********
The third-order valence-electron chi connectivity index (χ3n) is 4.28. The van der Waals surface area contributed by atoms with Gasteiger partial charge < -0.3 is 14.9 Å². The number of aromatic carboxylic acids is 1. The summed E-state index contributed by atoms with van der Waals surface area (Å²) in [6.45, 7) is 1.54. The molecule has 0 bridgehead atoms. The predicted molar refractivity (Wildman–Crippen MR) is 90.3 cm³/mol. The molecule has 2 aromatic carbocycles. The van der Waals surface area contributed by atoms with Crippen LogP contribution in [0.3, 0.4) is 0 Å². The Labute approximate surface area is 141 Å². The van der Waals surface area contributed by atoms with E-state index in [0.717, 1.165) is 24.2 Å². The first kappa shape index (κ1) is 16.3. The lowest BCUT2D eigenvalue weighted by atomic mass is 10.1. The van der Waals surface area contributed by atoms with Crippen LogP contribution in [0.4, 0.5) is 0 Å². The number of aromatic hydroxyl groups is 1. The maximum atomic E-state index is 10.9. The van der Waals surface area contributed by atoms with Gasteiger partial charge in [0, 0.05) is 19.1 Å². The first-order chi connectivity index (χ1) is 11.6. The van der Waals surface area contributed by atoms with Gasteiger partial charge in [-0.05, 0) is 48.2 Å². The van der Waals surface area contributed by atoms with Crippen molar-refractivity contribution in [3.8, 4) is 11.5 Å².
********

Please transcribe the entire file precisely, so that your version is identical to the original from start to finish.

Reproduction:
The third-order valence-electron chi connectivity index (χ3n) is 4.28. The van der Waals surface area contributed by atoms with Gasteiger partial charge < -0.3 is 14.9 Å². The number of aromatic carboxylic acids is 1. The summed E-state index contributed by atoms with van der Waals surface area (Å²) in [6.45, 7) is 1.54. The molecule has 0 bridgehead atoms. The predicted molar refractivity (Wildman–Crippen MR) is 90.3 cm³/mol. The molecule has 2 aromatic carbocycles. The van der Waals surface area contributed by atoms with Crippen LogP contribution in [0.3, 0.4) is 0 Å². The Labute approximate surface area is 141 Å². The van der Waals surface area contributed by atoms with E-state index in [0.717, 1.165) is 24.2 Å². The first kappa shape index (κ1) is 16.3. The lowest BCUT2D eigenvalue weighted by atomic mass is 10.1. The van der Waals surface area contributed by atoms with Crippen LogP contribution in [0.4, 0.5) is 0 Å². The number of aromatic hydroxyl groups is 1. The maximum atomic E-state index is 10.9. The van der Waals surface area contributed by atoms with Gasteiger partial charge in [0, 0.05) is 19.1 Å². The first-order chi connectivity index (χ1) is 11.6. The van der Waals surface area contributed by atoms with Gasteiger partial charge in [-0.05, 0) is 48.2 Å². The van der Waals surface area contributed by atoms with Crippen molar-refractivity contribution in [3.8, 4) is 11.5 Å².